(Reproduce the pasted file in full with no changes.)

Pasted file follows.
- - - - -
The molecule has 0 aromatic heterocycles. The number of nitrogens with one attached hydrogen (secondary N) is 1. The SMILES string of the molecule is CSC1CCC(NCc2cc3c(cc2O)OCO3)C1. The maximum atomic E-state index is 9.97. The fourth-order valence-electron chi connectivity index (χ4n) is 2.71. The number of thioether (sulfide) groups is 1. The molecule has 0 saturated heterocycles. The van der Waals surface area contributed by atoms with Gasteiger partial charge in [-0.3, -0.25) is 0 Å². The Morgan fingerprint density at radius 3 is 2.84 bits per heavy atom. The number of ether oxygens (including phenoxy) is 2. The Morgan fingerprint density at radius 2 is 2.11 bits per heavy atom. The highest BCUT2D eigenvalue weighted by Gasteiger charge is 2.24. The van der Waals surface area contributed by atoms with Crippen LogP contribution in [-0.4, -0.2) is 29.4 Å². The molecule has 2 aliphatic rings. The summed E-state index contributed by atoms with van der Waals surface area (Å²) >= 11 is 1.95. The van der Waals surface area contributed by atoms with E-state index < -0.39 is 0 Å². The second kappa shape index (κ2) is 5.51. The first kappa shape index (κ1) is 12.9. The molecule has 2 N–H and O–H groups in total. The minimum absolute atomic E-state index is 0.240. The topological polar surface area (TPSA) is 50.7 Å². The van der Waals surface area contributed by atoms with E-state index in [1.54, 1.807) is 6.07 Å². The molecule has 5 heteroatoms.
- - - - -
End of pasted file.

The molecule has 0 aromatic heterocycles. The number of nitrogens with one attached hydrogen (secondary N) is 1. The SMILES string of the molecule is CSC1CCC(NCc2cc3c(cc2O)OCO3)C1. The maximum atomic E-state index is 9.97. The fourth-order valence-electron chi connectivity index (χ4n) is 2.71. The number of thioether (sulfide) groups is 1. The molecule has 0 saturated heterocycles. The van der Waals surface area contributed by atoms with Gasteiger partial charge in [-0.3, -0.25) is 0 Å². The Morgan fingerprint density at radius 3 is 2.84 bits per heavy atom. The number of ether oxygens (including phenoxy) is 2. The Morgan fingerprint density at radius 2 is 2.11 bits per heavy atom. The highest BCUT2D eigenvalue weighted by Gasteiger charge is 2.24. The van der Waals surface area contributed by atoms with Crippen LogP contribution in [-0.4, -0.2) is 29.4 Å². The molecule has 2 aliphatic rings. The summed E-state index contributed by atoms with van der Waals surface area (Å²) >= 11 is 1.95. The van der Waals surface area contributed by atoms with E-state index < -0.39 is 0 Å². The second kappa shape index (κ2) is 5.51. The first kappa shape index (κ1) is 12.9. The molecule has 2 N–H and O–H groups in total. The minimum absolute atomic E-state index is 0.240. The topological polar surface area (TPSA) is 50.7 Å². The van der Waals surface area contributed by atoms with E-state index in [1.54, 1.807) is 6.07 Å². The molecule has 5 heteroatoms.